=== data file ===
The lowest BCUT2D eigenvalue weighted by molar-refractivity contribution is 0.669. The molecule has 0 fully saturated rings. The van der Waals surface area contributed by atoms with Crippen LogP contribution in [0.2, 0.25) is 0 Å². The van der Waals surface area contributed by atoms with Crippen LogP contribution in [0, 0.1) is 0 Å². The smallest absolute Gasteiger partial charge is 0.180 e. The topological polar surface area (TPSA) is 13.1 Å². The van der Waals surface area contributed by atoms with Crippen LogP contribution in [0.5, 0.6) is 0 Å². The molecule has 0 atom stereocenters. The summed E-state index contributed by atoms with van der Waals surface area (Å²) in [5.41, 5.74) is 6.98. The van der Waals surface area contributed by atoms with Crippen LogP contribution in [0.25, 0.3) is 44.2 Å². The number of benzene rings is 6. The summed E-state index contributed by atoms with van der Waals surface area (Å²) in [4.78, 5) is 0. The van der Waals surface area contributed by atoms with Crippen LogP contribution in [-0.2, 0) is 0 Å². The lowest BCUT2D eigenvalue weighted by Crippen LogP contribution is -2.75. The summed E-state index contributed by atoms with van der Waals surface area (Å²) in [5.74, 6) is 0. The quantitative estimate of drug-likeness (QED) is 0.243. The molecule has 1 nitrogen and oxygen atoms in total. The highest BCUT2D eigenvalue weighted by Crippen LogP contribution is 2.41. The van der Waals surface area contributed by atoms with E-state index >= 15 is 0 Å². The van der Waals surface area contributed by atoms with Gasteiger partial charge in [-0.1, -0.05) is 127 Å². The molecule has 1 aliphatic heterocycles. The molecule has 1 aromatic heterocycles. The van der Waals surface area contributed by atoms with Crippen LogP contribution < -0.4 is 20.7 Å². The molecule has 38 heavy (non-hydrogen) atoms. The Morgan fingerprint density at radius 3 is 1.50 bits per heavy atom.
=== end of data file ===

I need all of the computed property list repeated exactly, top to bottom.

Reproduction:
The lowest BCUT2D eigenvalue weighted by molar-refractivity contribution is 0.669. The molecule has 0 fully saturated rings. The van der Waals surface area contributed by atoms with Crippen LogP contribution in [0.2, 0.25) is 0 Å². The van der Waals surface area contributed by atoms with Crippen LogP contribution in [0, 0.1) is 0 Å². The smallest absolute Gasteiger partial charge is 0.180 e. The topological polar surface area (TPSA) is 13.1 Å². The van der Waals surface area contributed by atoms with Crippen LogP contribution in [0.5, 0.6) is 0 Å². The molecule has 0 atom stereocenters. The summed E-state index contributed by atoms with van der Waals surface area (Å²) in [5.41, 5.74) is 6.98. The van der Waals surface area contributed by atoms with Crippen LogP contribution in [0.25, 0.3) is 44.2 Å². The number of benzene rings is 6. The summed E-state index contributed by atoms with van der Waals surface area (Å²) in [4.78, 5) is 0. The van der Waals surface area contributed by atoms with Crippen LogP contribution in [-0.2, 0) is 0 Å². The lowest BCUT2D eigenvalue weighted by Crippen LogP contribution is -2.75. The summed E-state index contributed by atoms with van der Waals surface area (Å²) in [5.74, 6) is 0. The quantitative estimate of drug-likeness (QED) is 0.243. The molecule has 1 nitrogen and oxygen atoms in total. The highest BCUT2D eigenvalue weighted by Crippen LogP contribution is 2.41. The van der Waals surface area contributed by atoms with E-state index >= 15 is 0 Å². The van der Waals surface area contributed by atoms with Gasteiger partial charge in [-0.1, -0.05) is 127 Å². The molecule has 1 aliphatic heterocycles. The molecule has 1 aromatic heterocycles. The van der Waals surface area contributed by atoms with Crippen LogP contribution < -0.4 is 20.7 Å². The molecule has 38 heavy (non-hydrogen) atoms. The Morgan fingerprint density at radius 3 is 1.50 bits per heavy atom.